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Kasutera-Japanese Sponge Cake

Kasutera is a sponge cake made of sugar, flour, eggs, and starch syrup. It is a speciality of Nagasaki Japan, but the cake is originally from Spain. The name is believed to derive from a region called Castilla. During the 16th century, a Portuguese ship came into Nagasaki, which used to be the port of Japanese commerce. The Portuguese brought the Japanese many unusual things such as guns, tobacco, and pumpkins. Kasutera was also one of the things they brought. Kasutera was able to be preserved for a long period of time so it was necessary for the sailors who were out on the sea for months. In the Edo era, it was a sweet that was precious and was served for the envoys from Korea. Later, Japanese people started making kasutera, and the cake's taste slowly changed to fit to the Japanese palate. This is the root of the kasutera in today's Japan.

Kasutera is made of natural ingredients, so its simple taste is a favorite of many Japanese people. There are now many kinds of kasutera, made with various ingredients. For example, there are kasuteras made with powdered green tea, cocoa, and also brown sugar.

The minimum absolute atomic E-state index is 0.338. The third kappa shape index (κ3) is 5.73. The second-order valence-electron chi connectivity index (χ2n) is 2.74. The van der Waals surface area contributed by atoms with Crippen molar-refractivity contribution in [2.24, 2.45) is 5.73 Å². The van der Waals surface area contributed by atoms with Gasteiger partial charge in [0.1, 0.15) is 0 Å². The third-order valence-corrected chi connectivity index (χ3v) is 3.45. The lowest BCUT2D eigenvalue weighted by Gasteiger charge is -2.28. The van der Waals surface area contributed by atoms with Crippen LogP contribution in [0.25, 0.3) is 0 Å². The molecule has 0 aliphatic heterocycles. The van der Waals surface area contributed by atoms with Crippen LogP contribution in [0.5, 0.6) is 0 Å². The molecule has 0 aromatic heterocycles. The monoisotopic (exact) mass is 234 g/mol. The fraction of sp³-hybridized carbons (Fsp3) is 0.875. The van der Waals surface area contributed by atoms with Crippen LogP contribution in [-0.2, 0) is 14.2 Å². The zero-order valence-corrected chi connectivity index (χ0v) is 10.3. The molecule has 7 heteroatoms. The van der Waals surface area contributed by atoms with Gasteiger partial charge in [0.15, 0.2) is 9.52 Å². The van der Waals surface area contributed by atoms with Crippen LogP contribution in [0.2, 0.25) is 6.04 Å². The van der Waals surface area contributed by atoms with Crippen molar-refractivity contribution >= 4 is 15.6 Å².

1 cup plus 1 tablespoon granulated sugar
1/4 cup honey
1 teaspoon vanilla extract
1 teaspoon lemon extract
1/4 teaspoon salt
7 large eggs, separated
1 cup cake flour, sifted
1/8 teaspoon cream of tartar
1 tablespoon green tea powder or unsweetened cocoa powder (optional-if using omit the lemon extract)

1. Preheat oven to 325 degrees F (160 C). Use parchment to line the bottom of a 10-inch tube pan, preferably with a removable bottom or 2 (8 x 4-inch) loaf pans. Grease the parchment. In a large bowl, whisk 1 cup sugar, honey, vanilla, lemon extract, and salt into egg yolks. Place bowl in a large pan of hot water. With an electric mixer, beat about 5 minutes on medium-high speed until pale yellow and doubled in volume. Gently fold in sifted flour.

2. Wash beaters. In a large bowl, beat egg whites in electric mixer on a low speed 1 minute, increasing speed to medium-high. When foamy, sprinkle in 1 tablespoon sugar and cream of tartar. Beat until stiff but not dry. With a spatula, fold the egg whites in thirds. Pour batter into pan. Tap gently on the counter to remove air bubbles.

3. Bake on middle rack of oven 35 to 45 minutes or until golden brown. When done, cake sides will pull away from pan slightly; top will be flat and feel spongy when pressed with finger. Cool 20 minutes. Run a small knife between edge of cake and pan. Remove from pan carefully. Pull off parchment and cool completely. Serve or store airtight.

Makes 12-24 servings depending on which size cake pan you use.

This recipe is adapted from the Kastutera recipe in "Japanese Cooking for the American Table" by Susan Fuller Slack. It is a wonderful cookbook, with recipes that are interesting and *very* authentic. If you like Japanese food, check it out.